The Sinian formation in the central Sichuan Basin is mainly normally pressured at present. Under the constraint of the trapping pressures due to fluid inclusions in three periods, which were calculated using PVTsim software, the evolution of pressure in the Dengying Formation was obtained by basin modelling with a fluid-compaction coupling model. Pressure in the Sinian Dengying Formation is due to a combination of hydrocarbon accumulation, oil cracking to form gas, and temperature reductions caused by tectonic uplift, where these different factors played dominant roles during diverse periods.

The Sulige Gas Field in the Ordos Basin is a typical gas field with an abnormally low pressure. A great temperature reduction from 165°C to 105°C occurred in the last 100 Ma. Regardless of gas dissipation, pressure would be decreased by 17.7-22% when temperature declined by 50-60°C. On the other hand, gases were dissipated 17-24 vol%, resulting in 23-32% decreases in the formation pressure. Based on fluid inclusion analysis and numerical modelling, weak overpressures occurred twice throughout the geological history, where the first overpressure was generated at 195 Ma, which was suspended by the uplift at 160 Ma before, overpressure was generated again after 140 Ma, where it was maximized in 98 Ma at a greatest depth of 4425.6 m and with a pressure coefficient value of 1.1. Subsequently, both the formation pressure and pressure coefficient decreased gradually due to uplift and denudation, and changed to an abnormally low pressure with a coefficient of 0.85 at present.

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The fluid pressure during the critical period of tectonic compression can be quantitatively calculated using the differential stress method with calcite twins as a paleo-barometer. The paleo- pressure in the Ordovician Yinshan carbonate strata in the Shunnan Area of the Tarim Basin was reconstructed as a case study. The Shunnan Area was in a tectonic compression environment from the middle and late Caledonian to the Hercynian period, and the orientation of the principal stress changed from SW-NE to SE-NW. The paleo-stress ranged from 66.15 to 89.17 MPa, with an average of 82.06 MPa in the Caledonian, and ranged from 56.97 to 79.29 MPa, with an average value of 66.80 MPa in the Hercynian. The excess fluid pressure in the carbonate strata during tectonic compression deformation was calculated by the difference between realistic effective vertical stress and theoretical vertical stress. Combined with modelling results, a weak overpressure was developed in the Ordovician strata during the middle to late Caledonian period by the strong compression related to the Paleo-Kunlun Ocean subduction. The formation pressure gradually deceased to normal pressure because of strata uplift and stress field conversion. Another two phases of overpressure were formed at the end of the Permian and Neogene periods, originated from southeast-trending compression and gas filling, respectively.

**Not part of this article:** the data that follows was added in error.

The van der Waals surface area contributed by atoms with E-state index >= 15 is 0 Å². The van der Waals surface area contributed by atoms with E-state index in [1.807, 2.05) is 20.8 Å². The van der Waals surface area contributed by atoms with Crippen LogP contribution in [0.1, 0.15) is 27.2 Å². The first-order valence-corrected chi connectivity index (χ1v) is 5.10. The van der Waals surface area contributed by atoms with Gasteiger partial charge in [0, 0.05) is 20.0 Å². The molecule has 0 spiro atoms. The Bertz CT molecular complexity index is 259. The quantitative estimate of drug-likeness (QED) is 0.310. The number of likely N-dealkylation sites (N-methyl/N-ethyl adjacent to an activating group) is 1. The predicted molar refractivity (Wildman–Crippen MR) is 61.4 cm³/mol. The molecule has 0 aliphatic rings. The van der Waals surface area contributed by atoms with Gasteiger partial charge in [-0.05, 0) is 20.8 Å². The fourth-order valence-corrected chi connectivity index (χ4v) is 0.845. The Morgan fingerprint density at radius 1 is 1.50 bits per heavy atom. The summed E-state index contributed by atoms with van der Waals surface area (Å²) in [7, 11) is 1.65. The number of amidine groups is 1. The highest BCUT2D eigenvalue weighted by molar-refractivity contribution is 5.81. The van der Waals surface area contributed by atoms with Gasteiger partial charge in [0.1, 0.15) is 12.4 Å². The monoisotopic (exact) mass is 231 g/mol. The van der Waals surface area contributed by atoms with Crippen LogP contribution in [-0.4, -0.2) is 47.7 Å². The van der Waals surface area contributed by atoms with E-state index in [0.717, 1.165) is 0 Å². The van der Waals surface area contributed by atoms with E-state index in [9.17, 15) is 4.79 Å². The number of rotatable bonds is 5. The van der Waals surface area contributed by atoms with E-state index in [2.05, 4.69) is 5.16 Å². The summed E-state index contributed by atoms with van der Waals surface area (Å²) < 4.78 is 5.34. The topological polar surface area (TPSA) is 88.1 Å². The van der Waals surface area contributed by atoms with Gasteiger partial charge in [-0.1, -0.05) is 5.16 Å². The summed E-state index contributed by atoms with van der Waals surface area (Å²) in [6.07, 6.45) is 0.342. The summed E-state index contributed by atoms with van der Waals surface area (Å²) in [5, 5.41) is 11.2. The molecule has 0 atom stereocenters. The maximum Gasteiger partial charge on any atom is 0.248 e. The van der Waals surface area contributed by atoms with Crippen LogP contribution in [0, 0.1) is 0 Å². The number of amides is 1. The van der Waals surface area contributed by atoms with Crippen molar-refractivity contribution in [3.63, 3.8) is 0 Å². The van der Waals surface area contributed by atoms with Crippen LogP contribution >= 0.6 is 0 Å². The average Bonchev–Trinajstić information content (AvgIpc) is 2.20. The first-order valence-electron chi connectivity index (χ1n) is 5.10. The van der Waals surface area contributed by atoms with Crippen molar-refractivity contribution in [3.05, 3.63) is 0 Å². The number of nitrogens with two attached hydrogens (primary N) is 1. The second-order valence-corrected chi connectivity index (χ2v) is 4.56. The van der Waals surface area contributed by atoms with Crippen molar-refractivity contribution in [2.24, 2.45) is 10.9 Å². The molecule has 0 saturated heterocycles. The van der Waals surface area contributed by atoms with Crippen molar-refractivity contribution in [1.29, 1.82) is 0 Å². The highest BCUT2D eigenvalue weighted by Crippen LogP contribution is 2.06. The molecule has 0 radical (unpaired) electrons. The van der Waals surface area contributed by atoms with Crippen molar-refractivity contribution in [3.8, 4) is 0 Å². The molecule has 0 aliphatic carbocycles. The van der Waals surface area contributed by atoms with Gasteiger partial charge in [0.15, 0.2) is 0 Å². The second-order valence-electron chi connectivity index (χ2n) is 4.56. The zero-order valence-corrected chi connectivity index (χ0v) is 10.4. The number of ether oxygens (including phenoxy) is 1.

Pressure analysis is the basis of fluid dynamic system analysis, which is significant for hydrocarbon migration and reservoir diagenesis. The development of effective paleo-pressure recovery methods for carbonate strata may be essential for addressing various problems in deep and ultra-deep layer pressure research.

Nansheng Qiu et al, Quantitative reconstruction of formation paleo-pressure in sedimentary basins and case studies, Science China Earth Sciences (2020). DOI: 10.1007/s11430-019-9556-8

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Note: The above post is reprinted from materials provided by Science China Press.